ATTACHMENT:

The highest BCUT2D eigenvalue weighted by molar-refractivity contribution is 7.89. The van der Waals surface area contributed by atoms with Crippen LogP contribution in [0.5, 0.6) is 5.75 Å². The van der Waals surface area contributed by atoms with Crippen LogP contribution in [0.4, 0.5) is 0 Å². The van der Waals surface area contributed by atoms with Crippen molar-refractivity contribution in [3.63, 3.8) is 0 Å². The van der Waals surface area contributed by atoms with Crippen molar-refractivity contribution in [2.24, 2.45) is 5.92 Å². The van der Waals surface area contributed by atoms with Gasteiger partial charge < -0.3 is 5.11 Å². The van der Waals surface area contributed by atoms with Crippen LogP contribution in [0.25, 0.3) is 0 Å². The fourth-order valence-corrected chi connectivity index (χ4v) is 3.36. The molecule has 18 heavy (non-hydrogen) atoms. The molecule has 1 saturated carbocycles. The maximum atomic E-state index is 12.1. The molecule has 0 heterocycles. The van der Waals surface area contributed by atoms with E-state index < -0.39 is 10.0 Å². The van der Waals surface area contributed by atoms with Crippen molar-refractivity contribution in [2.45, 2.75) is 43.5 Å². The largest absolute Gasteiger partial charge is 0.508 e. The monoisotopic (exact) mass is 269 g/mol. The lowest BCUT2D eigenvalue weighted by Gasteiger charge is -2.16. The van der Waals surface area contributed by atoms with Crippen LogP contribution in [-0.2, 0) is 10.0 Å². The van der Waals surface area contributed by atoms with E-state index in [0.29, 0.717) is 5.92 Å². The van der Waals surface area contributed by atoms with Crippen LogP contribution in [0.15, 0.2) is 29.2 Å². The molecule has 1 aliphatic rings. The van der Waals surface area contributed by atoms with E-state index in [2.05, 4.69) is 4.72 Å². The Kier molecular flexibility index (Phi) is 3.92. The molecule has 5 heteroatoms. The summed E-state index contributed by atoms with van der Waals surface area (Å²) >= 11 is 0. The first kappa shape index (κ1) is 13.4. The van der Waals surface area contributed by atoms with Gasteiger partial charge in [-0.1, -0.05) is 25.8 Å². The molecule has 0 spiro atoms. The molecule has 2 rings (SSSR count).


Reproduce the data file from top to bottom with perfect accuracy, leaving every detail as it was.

The highest BCUT2D eigenvalue weighted by molar-refractivity contribution is 7.89. The van der Waals surface area contributed by atoms with Crippen LogP contribution in [0.5, 0.6) is 5.75 Å². The van der Waals surface area contributed by atoms with Crippen LogP contribution in [0.4, 0.5) is 0 Å². The van der Waals surface area contributed by atoms with Crippen molar-refractivity contribution in [3.63, 3.8) is 0 Å². The van der Waals surface area contributed by atoms with Crippen molar-refractivity contribution in [2.24, 2.45) is 5.92 Å². The van der Waals surface area contributed by atoms with Gasteiger partial charge < -0.3 is 5.11 Å². The van der Waals surface area contributed by atoms with Crippen LogP contribution in [0.25, 0.3) is 0 Å². The fourth-order valence-corrected chi connectivity index (χ4v) is 3.36. The molecule has 18 heavy (non-hydrogen) atoms. The molecule has 1 saturated carbocycles. The maximum atomic E-state index is 12.1. The molecule has 0 heterocycles. The van der Waals surface area contributed by atoms with E-state index < -0.39 is 10.0 Å². The van der Waals surface area contributed by atoms with Crippen molar-refractivity contribution in [2.45, 2.75) is 43.5 Å². The largest absolute Gasteiger partial charge is 0.508 e. The monoisotopic (exact) mass is 269 g/mol. The lowest BCUT2D eigenvalue weighted by Gasteiger charge is -2.16. The van der Waals surface area contributed by atoms with Crippen LogP contribution in [-0.2, 0) is 10.0 Å². The van der Waals surface area contributed by atoms with E-state index in [0.29, 0.717) is 5.92 Å². The van der Waals surface area contributed by atoms with Crippen LogP contribution in [0.15, 0.2) is 29.2 Å². The molecule has 1 aliphatic rings. The van der Waals surface area contributed by atoms with E-state index in [2.05, 4.69) is 4.72 Å². The Kier molecular flexibility index (Phi) is 3.92. The molecule has 5 heteroatoms. The summed E-state index contributed by atoms with van der Waals surface area (Å²) >= 11 is 0. The first kappa shape index (κ1) is 13.4. The van der Waals surface area contributed by atoms with Gasteiger partial charge in [-0.1, -0.05) is 25.8 Å². The molecule has 0 spiro atoms. The molecule has 2 rings (SSSR count).